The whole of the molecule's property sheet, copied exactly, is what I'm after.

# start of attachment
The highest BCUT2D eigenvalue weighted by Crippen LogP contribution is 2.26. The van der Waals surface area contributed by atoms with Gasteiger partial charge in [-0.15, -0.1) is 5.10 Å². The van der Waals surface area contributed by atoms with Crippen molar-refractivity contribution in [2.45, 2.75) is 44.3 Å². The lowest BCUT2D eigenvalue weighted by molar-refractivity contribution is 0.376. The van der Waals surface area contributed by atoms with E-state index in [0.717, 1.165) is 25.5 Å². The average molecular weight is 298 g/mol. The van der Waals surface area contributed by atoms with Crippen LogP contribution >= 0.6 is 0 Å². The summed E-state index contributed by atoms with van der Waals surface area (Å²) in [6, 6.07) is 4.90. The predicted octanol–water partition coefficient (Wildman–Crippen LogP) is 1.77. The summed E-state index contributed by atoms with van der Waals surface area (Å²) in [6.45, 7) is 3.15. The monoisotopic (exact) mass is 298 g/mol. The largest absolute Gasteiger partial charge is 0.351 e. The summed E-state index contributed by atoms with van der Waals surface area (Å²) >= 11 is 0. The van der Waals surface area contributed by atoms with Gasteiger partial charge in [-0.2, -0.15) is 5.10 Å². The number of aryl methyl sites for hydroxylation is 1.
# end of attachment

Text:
The highest BCUT2D eigenvalue weighted by Crippen LogP contribution is 2.26. The van der Waals surface area contributed by atoms with Gasteiger partial charge in [-0.15, -0.1) is 5.10 Å². The van der Waals surface area contributed by atoms with Crippen molar-refractivity contribution in [2.45, 2.75) is 44.3 Å². The lowest BCUT2D eigenvalue weighted by molar-refractivity contribution is 0.376. The van der Waals surface area contributed by atoms with E-state index in [0.717, 1.165) is 25.5 Å². The average molecular weight is 298 g/mol. The van der Waals surface area contributed by atoms with Crippen LogP contribution >= 0.6 is 0 Å². The summed E-state index contributed by atoms with van der Waals surface area (Å²) in [6, 6.07) is 4.90. The predicted octanol–water partition coefficient (Wildman–Crippen LogP) is 1.77. The summed E-state index contributed by atoms with van der Waals surface area (Å²) in [6.45, 7) is 3.15. The monoisotopic (exact) mass is 298 g/mol. The largest absolute Gasteiger partial charge is 0.351 e. The summed E-state index contributed by atoms with van der Waals surface area (Å²) >= 11 is 0. The van der Waals surface area contributed by atoms with Gasteiger partial charge in [-0.2, -0.15) is 5.10 Å². The number of aryl methyl sites for hydroxylation is 1.